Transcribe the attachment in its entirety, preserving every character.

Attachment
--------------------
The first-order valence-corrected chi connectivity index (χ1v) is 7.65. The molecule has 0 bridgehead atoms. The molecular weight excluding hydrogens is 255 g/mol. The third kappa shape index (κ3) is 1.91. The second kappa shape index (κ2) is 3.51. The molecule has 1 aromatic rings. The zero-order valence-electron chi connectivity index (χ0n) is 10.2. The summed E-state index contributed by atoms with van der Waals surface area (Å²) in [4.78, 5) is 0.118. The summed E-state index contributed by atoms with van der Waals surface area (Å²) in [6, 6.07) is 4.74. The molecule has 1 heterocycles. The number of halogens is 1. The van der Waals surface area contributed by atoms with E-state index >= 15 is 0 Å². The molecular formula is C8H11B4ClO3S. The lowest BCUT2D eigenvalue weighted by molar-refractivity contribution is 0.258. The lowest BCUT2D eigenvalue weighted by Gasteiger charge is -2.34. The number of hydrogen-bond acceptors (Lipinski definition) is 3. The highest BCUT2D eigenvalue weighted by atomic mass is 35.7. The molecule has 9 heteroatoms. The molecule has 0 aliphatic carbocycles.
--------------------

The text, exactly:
The first-order valence-corrected chi connectivity index (χ1v) is 7.65. The molecule has 0 bridgehead atoms. The molecular weight excluding hydrogens is 255 g/mol. The third kappa shape index (κ3) is 1.91. The second kappa shape index (κ2) is 3.51. The molecule has 1 aromatic rings. The zero-order valence-electron chi connectivity index (χ0n) is 10.2. The summed E-state index contributed by atoms with van der Waals surface area (Å²) in [4.78, 5) is 0.118. The summed E-state index contributed by atoms with van der Waals surface area (Å²) in [6, 6.07) is 4.74. The molecule has 1 heterocycles. The number of halogens is 1. The van der Waals surface area contributed by atoms with E-state index >= 15 is 0 Å². The molecular formula is C8H11B4ClO3S. The lowest BCUT2D eigenvalue weighted by molar-refractivity contribution is 0.258. The lowest BCUT2D eigenvalue weighted by Gasteiger charge is -2.34. The number of hydrogen-bond acceptors (Lipinski definition) is 3. The highest BCUT2D eigenvalue weighted by atomic mass is 35.7. The molecule has 9 heteroatoms. The molecule has 0 aliphatic carbocycles.